Many developers are used to working with issue trackers which support markdown to add some minimal formatting to an issue. Well, I tried this for an OpenJDK issue which I reported some time ago. You can see the result in issue JDK-8248122.
If you read the text of the issue and ask yourself why JavaFX is mentioned here in a Java SE 11 Issue: Well, believe it or not, the ‘java.base’ module still contains references to JavaFX! But this should not be our problem for today. As you can see in the description the workflow to migrate issues from the “Oracle Java Bug Database” to JBS has some encoding issues. It’s really sad to see such problems since the “Oracle Java Bug Database” already exists for quite a while.
While we found a way to create OpenJDK bugs and comment on our bugs there is no real solution to comment on a bug that has not been reported by yourself. Sadly the link to add a comment to an issue by using the “Oracle Java Bug Database” form does not contain the issue id and therefore you can not rebuild the URL to comment on a specific bug. At this point, we can be really happy with the manual review process at Oracle. As already mentioned all submitted issues at the “Oracle Java Bug Database” will be reviewed by Oracle manually. This is not a process that you would expect in 2021, and it leads to a time delay until an issue is created or updated. But you can take advantage of this manual step if you want to comment on an issue. Simply go to the form for reporting an issue, but instead of opening a new one ask to add additional information to an existing one. To do this you can use the synopsis field and give it the value: “Comment for issue JDK-xxxxxxxxx” After the manual review process your comment will be added to the corresponding JDK issue. I tested this for an issue, and it worked well (let’s ignore the encoding problems).
The mailing list as a service road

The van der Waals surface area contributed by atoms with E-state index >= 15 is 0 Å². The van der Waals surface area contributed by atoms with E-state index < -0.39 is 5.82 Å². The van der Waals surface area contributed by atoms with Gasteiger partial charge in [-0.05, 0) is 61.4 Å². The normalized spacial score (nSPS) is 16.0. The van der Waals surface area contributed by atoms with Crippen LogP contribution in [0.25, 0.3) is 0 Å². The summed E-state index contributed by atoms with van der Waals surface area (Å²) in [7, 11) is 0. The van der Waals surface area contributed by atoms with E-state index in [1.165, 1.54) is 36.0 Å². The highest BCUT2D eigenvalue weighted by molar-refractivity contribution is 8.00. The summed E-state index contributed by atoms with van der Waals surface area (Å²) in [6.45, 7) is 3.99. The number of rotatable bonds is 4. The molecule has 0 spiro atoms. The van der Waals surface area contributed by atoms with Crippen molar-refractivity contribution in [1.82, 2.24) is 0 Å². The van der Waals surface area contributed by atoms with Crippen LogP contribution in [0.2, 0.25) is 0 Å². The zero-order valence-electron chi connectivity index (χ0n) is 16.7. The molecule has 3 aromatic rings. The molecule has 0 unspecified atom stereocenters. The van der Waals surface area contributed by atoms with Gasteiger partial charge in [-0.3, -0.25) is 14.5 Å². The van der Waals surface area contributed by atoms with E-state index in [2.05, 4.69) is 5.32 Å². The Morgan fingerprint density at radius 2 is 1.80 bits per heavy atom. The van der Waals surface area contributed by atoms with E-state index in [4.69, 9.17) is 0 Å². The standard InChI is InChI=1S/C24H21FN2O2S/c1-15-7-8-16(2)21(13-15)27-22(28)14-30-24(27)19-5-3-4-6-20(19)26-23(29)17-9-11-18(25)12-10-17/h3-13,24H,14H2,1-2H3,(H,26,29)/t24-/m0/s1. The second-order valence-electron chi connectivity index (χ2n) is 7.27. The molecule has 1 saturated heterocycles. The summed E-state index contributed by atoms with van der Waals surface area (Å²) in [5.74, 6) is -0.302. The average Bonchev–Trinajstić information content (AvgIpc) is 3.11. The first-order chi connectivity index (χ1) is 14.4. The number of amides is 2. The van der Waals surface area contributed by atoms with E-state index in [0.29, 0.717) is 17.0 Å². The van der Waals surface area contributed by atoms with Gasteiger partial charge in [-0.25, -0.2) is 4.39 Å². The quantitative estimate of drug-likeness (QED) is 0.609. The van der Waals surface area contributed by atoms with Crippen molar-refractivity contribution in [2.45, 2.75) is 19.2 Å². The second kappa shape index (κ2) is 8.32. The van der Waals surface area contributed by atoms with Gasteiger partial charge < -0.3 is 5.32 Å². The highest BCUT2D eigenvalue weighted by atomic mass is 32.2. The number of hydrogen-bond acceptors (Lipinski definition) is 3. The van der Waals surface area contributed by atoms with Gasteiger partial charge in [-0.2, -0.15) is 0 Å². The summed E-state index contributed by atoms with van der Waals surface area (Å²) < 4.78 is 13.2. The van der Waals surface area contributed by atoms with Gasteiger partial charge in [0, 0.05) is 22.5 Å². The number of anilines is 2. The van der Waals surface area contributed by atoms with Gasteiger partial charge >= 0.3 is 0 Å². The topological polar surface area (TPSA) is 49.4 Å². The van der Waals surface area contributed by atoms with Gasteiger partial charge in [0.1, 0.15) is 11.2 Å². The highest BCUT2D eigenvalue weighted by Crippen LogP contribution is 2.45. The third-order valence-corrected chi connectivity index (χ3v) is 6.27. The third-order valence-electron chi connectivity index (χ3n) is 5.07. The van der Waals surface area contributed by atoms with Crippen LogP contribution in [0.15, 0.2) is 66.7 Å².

What I totally ignored in this article are the OpenJDK mailing lists. In theory, you can discuss any encountered issue on the mailing list and maybe a person with the OpenJDK Author status will add that issue for you. From my point of view, this workflow is even more complex than the one above since you need to understand to which OpenJDK mailing list you need to send such requests.
Hint: there are many of them.
It is even harder to find the correct mailing list than it is to find the “Oracle Java Bug Database”. And honestly, in the year 2021 most developers do not want to start a mailing list discussion when they found a bug. It is even hard enough to encourage people to report a bug. The reporting must be as easy as possible. Otherwise, many people simply will not do it.
The journey comes to an end
Well, this was really an adventure but fortunately, we found all the answers that we need at the end of our journey to the OpenJDK bug tracker. But the user experience is miles away from what we all expect from an open-source project today. The Jira-based JBS is really a good fit for a project of the size of OpenJDK. It is also very helpful that all the old issues from Sun and Oracle (e.g. from Java 1.2) have been migrated to the JBS to show a complete history. On the other hand, it is clumsy that you cannot create an account and report issues directly in the bug database. Again, only JDK Authors are allowed to do this.
Oracle provides a tedious solution that is half bug tracker and half point of sale for Oracle support. There might be some good reasons to disallow creating issues directly at the JBS (spam or security). But having the frontend hosted by Oracle instead of OpenJDK is confusing and sometimes also misleading. If it was provided by the OpenJDK maybe we would not see several mentions of paid Oracle support or checkboxes telling you that this is not a place to get support.
There is still a lot of potential to make the workflow of bug reporting for the OpenJDK better. While researching for this article I found many answers to the questions I encountered. They are scattered in the wiki, the help pages, and different guides. A low-hanging fruit would be to collect all these bits and pieces and summarize them in a short step-by-step tutorial. Then put this tutorial prominently on the start page of the JBS, the Github repositories, and the Oracle Java Bug Database.
Or maybe Eclipse Adoptium will be able to provide an ad-free and user-friendly frontend to report bugs for the OpenJDK and comment on them. The Adoptium working group is in the process of getting formed as I’m writing this article. But I already feel that there will be a lot of potential in this project to make Java simply better and more open.